Women burned by cut-price ‘Gwynnie’ skin peels
WOMEN have suffered horrific burns after using cut-price chemical peel beauty treatments sold on eBay.
Legitimate chemical peels – favoured by stars like Gwyneth Paltrow – cost up to £1,500 when applied by a qualified beautician and usually involve applying a weak dilution of acid to remove blemishes.
Legitimate chemical peels for home use are also available but rogue manufacturers, mostly in the US, are offering products costing as little as £11 and in some cases containing 100 per cent pure acid. Some of the products, including the treatment pictured right, contain trichloroacetic acid (TCA), a chemical banned for use in cosmetic products in Britain.
Yet The Mail on Sunday was able to purchase the substance – sold as ‘a medical-grade chemical peel’ – for just £11.46 on eBay.
The seller boasted that the peel is ‘great for skin lightening’ and could improve ailments such as acne, age spots and fine lines. Hannah Smith, of Wiltshire, was left ‘in agony’ after a TCA product bought on eBay had ‘eaten away’ at her skin. She was told by her doctor she was lucky not to need surgery.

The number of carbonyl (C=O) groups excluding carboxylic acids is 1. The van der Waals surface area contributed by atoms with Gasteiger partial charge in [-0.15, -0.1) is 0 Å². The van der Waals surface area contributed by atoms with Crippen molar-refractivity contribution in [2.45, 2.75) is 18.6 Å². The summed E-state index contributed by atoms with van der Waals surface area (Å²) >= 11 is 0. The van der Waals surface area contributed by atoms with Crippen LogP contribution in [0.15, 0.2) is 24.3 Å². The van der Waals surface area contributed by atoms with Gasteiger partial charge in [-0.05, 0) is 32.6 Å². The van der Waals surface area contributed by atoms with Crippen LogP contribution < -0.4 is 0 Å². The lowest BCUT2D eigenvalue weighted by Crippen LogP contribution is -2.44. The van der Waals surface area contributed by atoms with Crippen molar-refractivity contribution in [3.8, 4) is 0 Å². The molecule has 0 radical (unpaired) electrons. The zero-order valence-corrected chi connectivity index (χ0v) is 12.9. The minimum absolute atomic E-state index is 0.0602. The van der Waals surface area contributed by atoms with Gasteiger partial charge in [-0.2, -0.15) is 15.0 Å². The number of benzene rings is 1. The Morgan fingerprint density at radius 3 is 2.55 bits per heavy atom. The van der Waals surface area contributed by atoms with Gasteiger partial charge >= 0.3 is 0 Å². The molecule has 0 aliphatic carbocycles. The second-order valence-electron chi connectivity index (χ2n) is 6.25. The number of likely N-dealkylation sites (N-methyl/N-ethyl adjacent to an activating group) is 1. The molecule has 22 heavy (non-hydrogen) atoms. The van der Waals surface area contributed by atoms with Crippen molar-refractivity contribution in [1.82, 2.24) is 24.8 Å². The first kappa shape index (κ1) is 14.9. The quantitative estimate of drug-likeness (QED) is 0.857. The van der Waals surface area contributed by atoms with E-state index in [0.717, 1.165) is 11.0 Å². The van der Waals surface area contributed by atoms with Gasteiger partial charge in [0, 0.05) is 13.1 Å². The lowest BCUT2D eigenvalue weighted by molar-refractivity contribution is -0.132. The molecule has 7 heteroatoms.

‘It was a starter kit, so it wasn’t meant to be dangerous,’ said Ms Smith, 23.
‘But within seconds, it felt like my face was on fire. There were lesions eating away at my face. I couldn’t go to work for nine days.’
Campaign group Safety In Beauty founder Antonia Mariconda said: ‘We have had 27 reports of chemical peels going wrong in the past 12 months alone – it is a huge concern for us.
‘Just don’t think about doing anything yourself. Always see a professional.
‘We have even had people buy them from car boot sales – I would compare it to going to a casino and taking a gamble. Lives can be devastated. People might think they are just skin products, but the injuries can be tantamount to an acid attack. Even the lightest peel can do long-lasting damage.’
Last night, an eBay spokesman said: ‘This type of item is prohibited on our UK platform and will be removed.’
A Department for Business spokesman said: ‘The use of trichloroacetic acid is banned for use in cosmetic products and Trading Standards have powers to take action where a product is found to be unsafe or otherwise unlawful.’